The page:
The Green Jacket by Jennette Lee (1917)

The desire to be personally invisible is not a popular one. I have not conducted studies but it seems people try to reach the limelight more than they try to flee it. One wonders if invisible people, not people who are visually invisible but those that blend in and are overlooked, purposely shun attention or if they take no energy towards reaching the spotlight.

In The Green Jacket, Jennette Lee introduces us to a genre busting detective. Strong, smart, forgiving, and quiet Millicent “Millie” Newberry attacks her work like a combination of two great fictional detectives Ms. Marple and Father Brown. The younger than middle aged, slightly plump Mrs. Newberry, frequently dressed in grey and green, has the power to melt into the background like a younger Ms. Marple. While Ms. Marple is overlooked because of her age, bearing, and gender Millie is overlooked because of a cultivated attitude of indifference and a false appearance of inattention. This new female detective takes leniency to the level of Father Brown proclaiming that she does not trust the modern jail system. Instead, she finds the criminal, if one exists, and decides if jail is the best option. Most murderers are flung behind bars; sympathy is found for petty thieves, embezzlers, thugs and other small time criminals. Her office has grown very large with many well dressed women and men busy at typewriters, desks, and office chairs. Millie’s old boss, Tom Corbett, introduces her to an cold case he could never solve. An emerald necklace stolen without a trace. Unlike some crime fiction where the lines of good and evil are defined cleanly Millie must decipher a crumpled mess of lies, distrust, and misunderstand. She moves with class, dignity and sympathy in pursuit of that shining green necklace. This book is like a winter blanket and a cup of hot chocolate for the detective novel aficionado. Stand up and try on The Green Jacket.


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The Shadow of the Rope by E.W. Hornung (1906)

“I’ll have what he’s having,” shouts a boisterous, heavyset man with a jolly face wearing an old fashioned three piece at the Mystery Authors Club. The declaration brings the eyes of the room towards a small table with short bespectacled man hunched alone over a small table alternatively wolfing down food and scribbling furiously on a yellow legal pad. Three empty dishes lie on the other side of the table surrounded by five yellow crumpled pieces of paper. Unfazed or unaware of the attention the author continues his crude dinner writing ritual. End scene. I’m one of those people who always assumes everyone in a niche field knows everyone else. In the case of mystery authors I imagine a sort of old fashioned English club that every great mystery author frequents regularly. The man at the table in this case is E.W. Hornung rushing towards the deadline of his new mystery novel.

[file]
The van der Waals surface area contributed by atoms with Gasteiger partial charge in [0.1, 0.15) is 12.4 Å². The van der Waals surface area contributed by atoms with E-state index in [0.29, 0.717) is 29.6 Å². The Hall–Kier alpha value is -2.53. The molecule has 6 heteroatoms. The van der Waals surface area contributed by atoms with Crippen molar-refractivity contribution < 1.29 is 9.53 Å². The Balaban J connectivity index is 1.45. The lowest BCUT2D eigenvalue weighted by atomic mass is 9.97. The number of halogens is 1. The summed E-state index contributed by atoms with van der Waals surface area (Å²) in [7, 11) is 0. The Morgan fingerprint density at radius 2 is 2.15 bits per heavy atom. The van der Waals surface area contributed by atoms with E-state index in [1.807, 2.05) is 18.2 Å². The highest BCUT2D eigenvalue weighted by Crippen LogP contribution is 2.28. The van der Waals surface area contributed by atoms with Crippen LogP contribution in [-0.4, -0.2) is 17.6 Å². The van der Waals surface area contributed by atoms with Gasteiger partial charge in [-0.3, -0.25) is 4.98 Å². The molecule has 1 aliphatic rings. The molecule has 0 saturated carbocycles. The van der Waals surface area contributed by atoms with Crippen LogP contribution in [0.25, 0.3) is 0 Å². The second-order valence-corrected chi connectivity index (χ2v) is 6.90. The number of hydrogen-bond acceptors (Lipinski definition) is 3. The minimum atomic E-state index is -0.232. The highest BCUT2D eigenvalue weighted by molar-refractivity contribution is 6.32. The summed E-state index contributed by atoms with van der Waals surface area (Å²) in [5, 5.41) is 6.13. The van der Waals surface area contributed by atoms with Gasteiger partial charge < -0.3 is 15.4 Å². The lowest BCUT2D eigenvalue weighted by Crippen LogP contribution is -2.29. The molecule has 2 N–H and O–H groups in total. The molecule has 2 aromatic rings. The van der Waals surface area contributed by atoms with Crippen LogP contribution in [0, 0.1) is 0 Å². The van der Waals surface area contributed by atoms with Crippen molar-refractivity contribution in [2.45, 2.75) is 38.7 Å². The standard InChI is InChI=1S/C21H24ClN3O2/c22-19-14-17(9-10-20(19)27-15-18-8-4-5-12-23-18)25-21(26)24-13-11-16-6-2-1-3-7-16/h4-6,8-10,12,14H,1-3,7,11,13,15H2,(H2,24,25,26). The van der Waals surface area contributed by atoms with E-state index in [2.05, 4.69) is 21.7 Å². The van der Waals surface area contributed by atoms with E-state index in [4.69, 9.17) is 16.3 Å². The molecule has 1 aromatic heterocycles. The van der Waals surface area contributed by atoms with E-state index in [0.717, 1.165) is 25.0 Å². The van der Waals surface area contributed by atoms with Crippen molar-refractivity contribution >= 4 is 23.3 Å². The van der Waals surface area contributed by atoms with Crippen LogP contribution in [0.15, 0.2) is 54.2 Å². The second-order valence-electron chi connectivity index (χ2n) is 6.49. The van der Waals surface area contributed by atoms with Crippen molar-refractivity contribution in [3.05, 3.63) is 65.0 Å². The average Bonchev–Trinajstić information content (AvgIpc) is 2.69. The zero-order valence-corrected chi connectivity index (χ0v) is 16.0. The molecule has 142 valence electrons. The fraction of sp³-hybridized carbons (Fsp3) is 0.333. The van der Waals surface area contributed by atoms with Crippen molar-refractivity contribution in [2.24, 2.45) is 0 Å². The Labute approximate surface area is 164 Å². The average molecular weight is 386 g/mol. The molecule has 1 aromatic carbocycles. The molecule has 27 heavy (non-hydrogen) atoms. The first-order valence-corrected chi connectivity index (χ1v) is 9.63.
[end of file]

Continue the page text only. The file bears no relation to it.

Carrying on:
Rachel Minchin was born to a poor family in Australia and she worked humble jobs later gaining berth to England as a Lady’s companion. On the voyage, she and Mr. Minchin, a forty year old mining expert, fall in love and quickly get married. The new marriage bliss doesn’t last as Rachel realizes that her husband is a much different in London than on a boat. Mr. Minchin is murdered the night before Rachel planned upon leaving him. The police and the public convict Rachel immediately in the court of public opinion. After a weeklong trial, Rachel is declared not guilty to the disgust of the attentive public. Alone at night without means or wiles to procure bread and bed Rachel is helped by a stranger who’d watched the trial. The next day, the rich stranger J.B. Steele proposes a marriage of convenience where neither must discuss their past. In desperation to shed public scrutiny and the Minchin name Rachel accepts and moves to Steele’s English country house. The stereotype of the English country village with its gossiping locals and scrutiny of outsiders make the pairs secrets ever more fragile. Rachel is a sympathetic bewildered character and J.B. Steele is a gruff man full of mystery. The question of who really murdered her late husband permeates the tale. Not sliding cleanly into popular whodunnit or detective novel cliches E.W. Hornung creates a compelling mystery full of brutal dead ends, shocking revelations and believable cast of characters. Sit in the dark and read The Shadow of the Rope.


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